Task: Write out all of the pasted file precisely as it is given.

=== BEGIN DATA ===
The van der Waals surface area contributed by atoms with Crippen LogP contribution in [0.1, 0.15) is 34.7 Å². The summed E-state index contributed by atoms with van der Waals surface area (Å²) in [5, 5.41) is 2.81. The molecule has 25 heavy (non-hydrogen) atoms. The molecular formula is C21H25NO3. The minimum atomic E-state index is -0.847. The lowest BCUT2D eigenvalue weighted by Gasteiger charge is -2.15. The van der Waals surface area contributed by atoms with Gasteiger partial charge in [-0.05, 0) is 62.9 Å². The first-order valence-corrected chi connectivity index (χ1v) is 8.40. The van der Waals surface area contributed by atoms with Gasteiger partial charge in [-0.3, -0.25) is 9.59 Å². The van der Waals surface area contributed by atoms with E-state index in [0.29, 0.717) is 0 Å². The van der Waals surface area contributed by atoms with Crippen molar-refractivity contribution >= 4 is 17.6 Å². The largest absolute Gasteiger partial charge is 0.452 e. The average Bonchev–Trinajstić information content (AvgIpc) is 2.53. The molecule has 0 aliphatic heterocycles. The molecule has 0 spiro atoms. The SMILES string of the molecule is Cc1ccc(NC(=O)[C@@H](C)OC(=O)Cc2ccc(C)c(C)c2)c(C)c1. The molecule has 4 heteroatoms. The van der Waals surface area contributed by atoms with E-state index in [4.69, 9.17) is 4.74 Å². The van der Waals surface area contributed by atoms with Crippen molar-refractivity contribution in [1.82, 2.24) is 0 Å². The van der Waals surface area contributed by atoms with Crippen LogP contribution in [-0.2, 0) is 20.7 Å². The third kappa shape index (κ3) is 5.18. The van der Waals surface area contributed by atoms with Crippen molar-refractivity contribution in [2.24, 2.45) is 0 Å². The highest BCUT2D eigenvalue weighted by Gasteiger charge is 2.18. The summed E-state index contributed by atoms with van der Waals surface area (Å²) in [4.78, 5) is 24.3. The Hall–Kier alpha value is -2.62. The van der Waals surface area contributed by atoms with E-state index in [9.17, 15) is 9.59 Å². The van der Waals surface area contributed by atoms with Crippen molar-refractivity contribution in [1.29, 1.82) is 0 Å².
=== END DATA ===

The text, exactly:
The van der Waals surface area contributed by atoms with Crippen LogP contribution in [0.1, 0.15) is 34.7 Å². The summed E-state index contributed by atoms with van der Waals surface area (Å²) in [5, 5.41) is 2.81. The molecule has 25 heavy (non-hydrogen) atoms. The molecular formula is C21H25NO3. The minimum atomic E-state index is -0.847. The lowest BCUT2D eigenvalue weighted by Gasteiger charge is -2.15. The van der Waals surface area contributed by atoms with Gasteiger partial charge in [-0.05, 0) is 62.9 Å². The first-order valence-corrected chi connectivity index (χ1v) is 8.40. The van der Waals surface area contributed by atoms with Gasteiger partial charge in [-0.3, -0.25) is 9.59 Å². The van der Waals surface area contributed by atoms with E-state index in [0.29, 0.717) is 0 Å². The van der Waals surface area contributed by atoms with Crippen molar-refractivity contribution >= 4 is 17.6 Å². The largest absolute Gasteiger partial charge is 0.452 e. The average Bonchev–Trinajstić information content (AvgIpc) is 2.53. The molecule has 0 aliphatic heterocycles. The molecule has 0 spiro atoms. The SMILES string of the molecule is Cc1ccc(NC(=O)[C@@H](C)OC(=O)Cc2ccc(C)c(C)c2)c(C)c1. The molecule has 4 heteroatoms. The van der Waals surface area contributed by atoms with E-state index in [4.69, 9.17) is 4.74 Å². The van der Waals surface area contributed by atoms with Crippen molar-refractivity contribution in [1.82, 2.24) is 0 Å². The van der Waals surface area contributed by atoms with Crippen LogP contribution in [-0.2, 0) is 20.7 Å². The third kappa shape index (κ3) is 5.18. The van der Waals surface area contributed by atoms with Crippen molar-refractivity contribution in [2.24, 2.45) is 0 Å². The highest BCUT2D eigenvalue weighted by Gasteiger charge is 2.18. The summed E-state index contributed by atoms with van der Waals surface area (Å²) in [4.78, 5) is 24.3. The Hall–Kier alpha value is -2.62. The van der Waals surface area contributed by atoms with E-state index in [9.17, 15) is 9.59 Å². The van der Waals surface area contributed by atoms with Crippen molar-refractivity contribution in [1.29, 1.82) is 0 Å².